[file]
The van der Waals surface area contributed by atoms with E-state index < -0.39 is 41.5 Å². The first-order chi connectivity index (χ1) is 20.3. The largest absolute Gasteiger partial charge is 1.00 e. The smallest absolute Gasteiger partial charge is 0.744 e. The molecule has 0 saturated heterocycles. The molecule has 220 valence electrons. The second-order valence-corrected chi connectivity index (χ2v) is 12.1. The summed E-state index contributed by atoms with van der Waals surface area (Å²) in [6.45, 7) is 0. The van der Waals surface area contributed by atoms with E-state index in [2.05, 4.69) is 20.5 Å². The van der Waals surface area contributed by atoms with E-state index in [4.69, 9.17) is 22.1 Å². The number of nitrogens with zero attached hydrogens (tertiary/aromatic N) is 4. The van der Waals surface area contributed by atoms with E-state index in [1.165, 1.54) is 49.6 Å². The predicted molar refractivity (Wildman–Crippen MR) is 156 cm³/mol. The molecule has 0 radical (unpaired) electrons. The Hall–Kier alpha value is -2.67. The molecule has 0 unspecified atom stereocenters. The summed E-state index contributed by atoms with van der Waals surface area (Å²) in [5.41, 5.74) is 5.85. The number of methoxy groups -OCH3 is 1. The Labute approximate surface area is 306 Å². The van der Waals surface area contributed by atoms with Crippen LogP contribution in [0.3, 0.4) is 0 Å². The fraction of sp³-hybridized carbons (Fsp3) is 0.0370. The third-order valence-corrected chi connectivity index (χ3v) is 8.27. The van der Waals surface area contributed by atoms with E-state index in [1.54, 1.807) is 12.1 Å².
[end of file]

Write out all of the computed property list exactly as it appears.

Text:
The van der Waals surface area contributed by atoms with E-state index < -0.39 is 41.5 Å². The first-order chi connectivity index (χ1) is 20.3. The largest absolute Gasteiger partial charge is 1.00 e. The smallest absolute Gasteiger partial charge is 0.744 e. The molecule has 0 saturated heterocycles. The molecule has 220 valence electrons. The second-order valence-corrected chi connectivity index (χ2v) is 12.1. The summed E-state index contributed by atoms with van der Waals surface area (Å²) in [6.45, 7) is 0. The van der Waals surface area contributed by atoms with E-state index in [2.05, 4.69) is 20.5 Å². The van der Waals surface area contributed by atoms with E-state index in [4.69, 9.17) is 22.1 Å². The number of nitrogens with zero attached hydrogens (tertiary/aromatic N) is 4. The van der Waals surface area contributed by atoms with E-state index in [1.165, 1.54) is 49.6 Å². The predicted molar refractivity (Wildman–Crippen MR) is 156 cm³/mol. The molecule has 0 radical (unpaired) electrons. The Hall–Kier alpha value is -2.67. The molecule has 0 unspecified atom stereocenters. The summed E-state index contributed by atoms with van der Waals surface area (Å²) in [5.41, 5.74) is 5.85. The number of methoxy groups -OCH3 is 1. The Labute approximate surface area is 306 Å². The van der Waals surface area contributed by atoms with Crippen LogP contribution in [0.3, 0.4) is 0 Å². The fraction of sp³-hybridized carbons (Fsp3) is 0.0370. The third-order valence-corrected chi connectivity index (χ3v) is 8.27. The van der Waals surface area contributed by atoms with E-state index in [1.54, 1.807) is 12.1 Å².